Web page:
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‘Don’t worry, my friend owns a shop’

Generally, this would sound like a good thing if you’re a cheapskate or skint, but when an event organiser tells you this — after you’ve set up all your gear at a venue — it’s a bit disturbing.

Now, we all like a bit of professionalism when we do our jobs. That’s why contracts and the sort are set up right? Now in the music industry, or at least in our part of it, we also have these nasty little things called “technical riders” and “stage plans” — which really just comes down to what we need to perform a relatively decent show. (Hangover and mood depending of course.)

Getting into the finer details of what this “tech rider” consists of will just be wasting your time, as well as bore the daylights out of you. Just understand that it’s like someone asking you to make a meal without any ingredients.

Anyway, bound by contract and the like, we arrived at a new venue, fee agreed and ready to work. Not for the first time, there’s no sound company and no organiser.

Here comes the fun part.

We give our guns a workout by setting up. (Yes, we do still carry our own gear). Finally, the manager/owner/guy with a phone arrives. In my most appreciative tone of voice, I ask this young lad where the sound is. With a serious look of content, he points towards the two speakers in the corner that menacingly overlook the linoleum-square covered dance floor.

“And the microphones?” I ask politely.

“Oh, you need those as well?” “No, not really. We just turn our nipple-volume knobs up to 12 and bellow a couple of almighty notes that will easily be heard above live drums.” I didn’t say that, but now I think it might have been the best answer.

“Have you got a sound engineer here?” was what spilled out of my mouth after realising this guy had as much of an idea about this as my ex-magistrate father. Or me about fistballing.

“Oh yes!” he utters, again with great conviction. “He’ll be here in a bit. He owns an electric guitar and an amplifier and everything.”

“And he has microphones, stands and monitors?”

Not expecting the world, his answer (this time less convincing): “No. But a friend of mine owns a music shop not too far from here.”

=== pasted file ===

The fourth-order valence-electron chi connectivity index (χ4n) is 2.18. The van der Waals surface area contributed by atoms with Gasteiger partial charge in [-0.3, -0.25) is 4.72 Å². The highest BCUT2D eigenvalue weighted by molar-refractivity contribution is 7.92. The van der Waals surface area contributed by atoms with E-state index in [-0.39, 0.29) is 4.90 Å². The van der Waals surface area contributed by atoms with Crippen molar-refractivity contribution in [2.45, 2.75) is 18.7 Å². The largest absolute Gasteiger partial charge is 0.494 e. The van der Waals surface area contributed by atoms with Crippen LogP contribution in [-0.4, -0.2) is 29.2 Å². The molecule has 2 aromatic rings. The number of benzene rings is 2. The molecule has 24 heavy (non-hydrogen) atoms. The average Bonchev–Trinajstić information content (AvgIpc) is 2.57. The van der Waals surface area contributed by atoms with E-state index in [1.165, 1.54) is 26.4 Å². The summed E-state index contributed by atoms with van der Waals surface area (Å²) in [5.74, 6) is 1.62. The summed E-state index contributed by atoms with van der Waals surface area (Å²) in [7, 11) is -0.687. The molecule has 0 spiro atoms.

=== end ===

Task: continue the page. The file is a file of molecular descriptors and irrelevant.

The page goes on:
“So you’re going to quickly pop in, at 19h30, and go spend in excess of 10k?”

Even less convincing: “Um, yes, but I’m sure he’ll give me a discount.”

So after a lengthy phone conversation, he climbs in his car and drives off with the promise of being back in a couple of minutes with all the equipment.

We didn’t stick around to wait for him to return. A swift packing and loading of gear ensued, followed by a couple of drinks on the band’s account (because we had already received the deposit for the show).

Some may argue — quite rightly — that by doing this we let our fans down. We would like to think, as was proved again in Johannesburg recently where people left the show because the sound was nothing short of horrifying, that we did ourselves justice.

When on stage, and you see familiar faces rather enjoying time at the bar, it becomes quite disconcerting. Our dedicated sound engineer unfortunately has to bear the grunt of it most of the time — even though his hands seem pretty blunt when there are no buttons/knobs/switches to fiddle around with to fix some of the issues.

We’re not the first, and definitely not the last, group that this has happened to. We hear dreadful stories like these on a regular basis.

I guess the bottom line is, that most of the time the sound is out of our hands and although we try our utmost to upgrade and keep our gear and level of professionalism up to scratch, many “promoters” and club owners out there don’t realise the long-term prospects of stepping to the plate. There are exceptions of course.


  • Play for @AshtrayElectric. Work for @brandsrock. Write for a couple of others. Drink for amusement. Unboring.